“Pfizer remains committed to bringing forth scientific breakthroughs to help end this pandemic for all people. We believe oral antiviral treatments can play a vital role in reducing the severity of COVID-19 infections, decreasing the strain on our healthcare systems, and saving lives,” Albert Bourla, chairman and CEO of Pfizer, said in a statement.
“We must work to ensure that all people—regardless of where they live or their circumstances—have access to these breakthroughs, and we are pleased to be able to work with MPP to further our commitment to equity,” he added, referring to the United Nations-backed Medicines Patent Pool.
Charles Gore, executive director of the MPP, said the license is important because the pill, if authorized or approved, “is particularly well-suited for low- and middle-income countries and could play a critical role in saving lives, contributing to global efforts to fight the current pandemic.”
The pill has not yet received clearance in any countries but Pfizer plans to seek emergency use authorization from U.S. drug regulators soon, after a study indicated it was highly effective in reducing the risk of hospitalization or death when administered within three days of symptomatic COVID-19.
The deal lets manufacturers in certain countries produce the pill, provided they don’t try to sell it in a certain set of other nations. It is royalty-free until the World Health Organization declares the end of the Public Health Emergency of International Concern regarding COVID-19.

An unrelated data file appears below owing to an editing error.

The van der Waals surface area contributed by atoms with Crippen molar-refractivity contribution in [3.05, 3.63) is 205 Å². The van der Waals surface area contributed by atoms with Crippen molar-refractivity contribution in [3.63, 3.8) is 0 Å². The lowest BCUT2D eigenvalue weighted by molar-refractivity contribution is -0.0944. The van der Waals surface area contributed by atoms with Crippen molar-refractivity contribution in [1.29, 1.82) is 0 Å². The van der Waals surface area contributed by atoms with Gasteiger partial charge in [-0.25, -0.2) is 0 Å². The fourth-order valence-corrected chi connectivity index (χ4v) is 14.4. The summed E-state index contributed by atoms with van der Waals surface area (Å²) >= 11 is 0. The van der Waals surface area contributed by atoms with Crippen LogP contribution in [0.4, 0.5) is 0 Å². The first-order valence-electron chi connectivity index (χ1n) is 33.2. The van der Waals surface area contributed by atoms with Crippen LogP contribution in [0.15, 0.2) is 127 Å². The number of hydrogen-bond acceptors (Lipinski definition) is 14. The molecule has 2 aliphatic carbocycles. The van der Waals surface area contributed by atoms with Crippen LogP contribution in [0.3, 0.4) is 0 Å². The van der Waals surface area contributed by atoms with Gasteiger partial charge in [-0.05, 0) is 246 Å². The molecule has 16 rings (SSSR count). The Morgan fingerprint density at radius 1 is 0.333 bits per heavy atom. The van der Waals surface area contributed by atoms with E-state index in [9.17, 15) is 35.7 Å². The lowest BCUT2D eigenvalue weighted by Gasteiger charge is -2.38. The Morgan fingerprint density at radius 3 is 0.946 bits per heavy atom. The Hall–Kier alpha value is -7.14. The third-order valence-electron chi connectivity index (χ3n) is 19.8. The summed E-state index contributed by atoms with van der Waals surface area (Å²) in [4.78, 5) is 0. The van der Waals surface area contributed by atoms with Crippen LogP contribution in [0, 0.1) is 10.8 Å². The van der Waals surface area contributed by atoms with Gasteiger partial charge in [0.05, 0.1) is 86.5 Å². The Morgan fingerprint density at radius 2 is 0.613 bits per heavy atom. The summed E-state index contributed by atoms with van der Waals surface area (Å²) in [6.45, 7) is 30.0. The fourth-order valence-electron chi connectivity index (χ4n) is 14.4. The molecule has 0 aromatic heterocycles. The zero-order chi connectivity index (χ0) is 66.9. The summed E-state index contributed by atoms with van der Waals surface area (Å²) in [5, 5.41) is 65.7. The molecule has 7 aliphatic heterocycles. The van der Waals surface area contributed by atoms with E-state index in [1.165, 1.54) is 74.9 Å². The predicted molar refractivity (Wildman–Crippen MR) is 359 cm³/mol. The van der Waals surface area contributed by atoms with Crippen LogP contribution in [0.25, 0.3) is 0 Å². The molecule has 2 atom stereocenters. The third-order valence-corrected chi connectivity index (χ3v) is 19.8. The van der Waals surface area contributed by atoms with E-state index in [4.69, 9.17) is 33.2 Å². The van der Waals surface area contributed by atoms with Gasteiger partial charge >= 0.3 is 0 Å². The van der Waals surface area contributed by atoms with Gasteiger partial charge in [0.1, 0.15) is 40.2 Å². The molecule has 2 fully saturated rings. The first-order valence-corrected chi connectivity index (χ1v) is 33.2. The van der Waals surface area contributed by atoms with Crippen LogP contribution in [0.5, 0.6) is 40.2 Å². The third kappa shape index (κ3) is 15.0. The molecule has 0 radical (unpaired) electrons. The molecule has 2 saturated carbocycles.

The pact between Pfizer and the pool comes several weeks after Merck agreed to a similar contract. Pfizer excluded 17 countries that were part of Merck’s agreement but added seven others, for a total of 95. Both deals target countries with lower per capita incomes, according to an analysis by Knowledge Ecology International, though Pfizer did include some upper-middle-income countries in Sub-Saharan Africa.
The new agreement “will allow the rapid scale up of manufacturing of what appears to be an effective and safe treatment for COVID-19,” James Love, director of the group, said in a statement.
“Pfizer deserves credit for engaging with the MPP and agreeing to transparency, open and procompetitive licensing in the middle of a pandemic for this product,” he added.
Yuanqiong Hu, a senior legal policy adviser at Doctors Without Borders, said in a statement that it had hoped Pfizer would let additional countries manufacture the pill, including China, Argentina, and Thailand.
“The world knows by now that access to COVID-19 medical tools needs to be guaranteed for everyone, everywhere, if we really want to control this pandemic,” Hu said.